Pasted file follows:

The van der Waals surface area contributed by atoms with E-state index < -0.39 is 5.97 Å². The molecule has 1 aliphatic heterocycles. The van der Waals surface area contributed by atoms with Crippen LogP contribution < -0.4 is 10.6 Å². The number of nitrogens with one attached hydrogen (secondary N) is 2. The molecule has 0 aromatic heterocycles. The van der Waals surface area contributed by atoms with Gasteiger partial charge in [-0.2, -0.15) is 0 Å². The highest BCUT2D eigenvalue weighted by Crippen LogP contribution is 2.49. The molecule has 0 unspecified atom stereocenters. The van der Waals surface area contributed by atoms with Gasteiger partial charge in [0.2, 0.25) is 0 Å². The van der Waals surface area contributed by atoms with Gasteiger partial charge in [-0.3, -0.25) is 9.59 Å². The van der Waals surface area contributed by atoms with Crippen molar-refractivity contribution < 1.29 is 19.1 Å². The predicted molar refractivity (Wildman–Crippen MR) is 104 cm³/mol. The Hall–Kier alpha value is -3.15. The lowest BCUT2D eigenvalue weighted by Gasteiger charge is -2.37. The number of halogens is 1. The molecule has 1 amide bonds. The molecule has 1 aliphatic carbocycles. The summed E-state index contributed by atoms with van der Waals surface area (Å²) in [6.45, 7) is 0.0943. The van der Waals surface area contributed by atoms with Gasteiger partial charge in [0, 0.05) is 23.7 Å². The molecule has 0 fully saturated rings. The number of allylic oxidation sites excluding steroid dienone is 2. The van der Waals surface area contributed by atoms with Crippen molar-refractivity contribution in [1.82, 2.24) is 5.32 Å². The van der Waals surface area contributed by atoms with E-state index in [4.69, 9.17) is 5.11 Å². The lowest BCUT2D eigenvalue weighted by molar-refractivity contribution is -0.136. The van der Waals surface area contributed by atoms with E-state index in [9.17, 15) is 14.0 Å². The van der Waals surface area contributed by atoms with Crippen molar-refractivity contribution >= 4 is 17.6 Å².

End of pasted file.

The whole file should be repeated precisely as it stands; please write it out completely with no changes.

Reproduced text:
The van der Waals surface area contributed by atoms with E-state index < -0.39 is 5.97 Å². The molecule has 1 aliphatic heterocycles. The van der Waals surface area contributed by atoms with Crippen LogP contribution < -0.4 is 10.6 Å². The number of nitrogens with one attached hydrogen (secondary N) is 2. The molecule has 0 aromatic heterocycles. The van der Waals surface area contributed by atoms with Gasteiger partial charge in [-0.2, -0.15) is 0 Å². The highest BCUT2D eigenvalue weighted by Crippen LogP contribution is 2.49. The molecule has 0 unspecified atom stereocenters. The van der Waals surface area contributed by atoms with Gasteiger partial charge in [0.2, 0.25) is 0 Å². The van der Waals surface area contributed by atoms with Gasteiger partial charge in [-0.3, -0.25) is 9.59 Å². The van der Waals surface area contributed by atoms with Crippen molar-refractivity contribution < 1.29 is 19.1 Å². The predicted molar refractivity (Wildman–Crippen MR) is 104 cm³/mol. The Hall–Kier alpha value is -3.15. The lowest BCUT2D eigenvalue weighted by Gasteiger charge is -2.37. The number of halogens is 1. The molecule has 1 amide bonds. The molecule has 1 aliphatic carbocycles. The summed E-state index contributed by atoms with van der Waals surface area (Å²) in [6.45, 7) is 0.0943. The van der Waals surface area contributed by atoms with Gasteiger partial charge in [0, 0.05) is 23.7 Å². The molecule has 0 fully saturated rings. The number of allylic oxidation sites excluding steroid dienone is 2. The van der Waals surface area contributed by atoms with Crippen molar-refractivity contribution in [1.82, 2.24) is 5.32 Å². The van der Waals surface area contributed by atoms with E-state index in [4.69, 9.17) is 5.11 Å². The lowest BCUT2D eigenvalue weighted by molar-refractivity contribution is -0.136. The van der Waals surface area contributed by atoms with E-state index in [9.17, 15) is 14.0 Å². The van der Waals surface area contributed by atoms with Crippen molar-refractivity contribution >= 4 is 17.6 Å².